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Earthwork Volumetric Calculations and Characterization of Additional CFED Soils - CFED Phase IV

Earthwork volumetric calculations and machinery

Illustration of soil volumes in bank, loose, and compacted state

Researcher(s)

Principal investigators:

Student researcher:

Project status

Completed

Start date: 01/01/10
End date: 12/31/10

Sponsor(s)/partner(s)

Sponsor(s): Caterpillar

About the research

Abstract:

Caterpillar has developed proprietary software technology – Compaction Forecasting Expert Database (CFED) – to predict compaction performance for site specific applications. This report (Phase IV) presents laboratory test results of five soil samples collected from field project sites in Utah, Texas, North Dakota, and Iowa and the corresponding CFED analysis. Recommendations for presentation of in-situ test results and soil mineralogy information in CFED, and a database of volumetric factors for earthwork quantity estimation from literature review are also reported herein.

 Shrinkage and swell factors of a total of 154 soils were collected from the literature and grouped into seven material groups: (1) rocks, (2) gravels, (2) sands, (4) silts, (5) clays, (6) minerals, and (7) other soils. The swell factors statistics showed a narrow range for gravel soils (minimum value – maximum value = 0.11) compared to other soils (with minimum value – maximum value = 0.22 to 0.44). The shrinkage factors varied more than the swell factors as the shrinkage factor values are likely influenced by the percent compaction achieved in the field. Future research is warranted emphasizing field studies that focus on developing a database of shrinkage/swell factors for various material types and relative compaction. The database should link shrinkage and swell factors to soil classification, gradation, Atterberg limits (for non-granular soils) parameters, equipment, and laboratory compaction measurements.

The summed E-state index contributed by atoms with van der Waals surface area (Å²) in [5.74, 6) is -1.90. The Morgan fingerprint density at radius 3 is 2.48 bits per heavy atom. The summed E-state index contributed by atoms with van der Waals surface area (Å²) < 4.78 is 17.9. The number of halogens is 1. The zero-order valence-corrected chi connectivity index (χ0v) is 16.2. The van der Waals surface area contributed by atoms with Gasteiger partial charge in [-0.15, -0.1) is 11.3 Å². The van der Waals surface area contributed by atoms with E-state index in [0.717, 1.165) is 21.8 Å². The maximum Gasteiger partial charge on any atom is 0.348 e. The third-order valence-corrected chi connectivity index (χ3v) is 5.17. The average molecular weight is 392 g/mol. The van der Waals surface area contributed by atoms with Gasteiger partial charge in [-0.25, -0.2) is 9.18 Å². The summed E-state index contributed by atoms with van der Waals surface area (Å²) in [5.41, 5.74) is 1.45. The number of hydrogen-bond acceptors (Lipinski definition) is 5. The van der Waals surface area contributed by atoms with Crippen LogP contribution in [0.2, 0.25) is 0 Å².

Step-by-step procedures are also described to estimate moisture-conditioning (i.e., wetting or drying) of soil for compaction using bank and compacted soil three phase diagram and weight-volume relationships. These calculations should add value to the contractor’s moisture control and conditioning operations.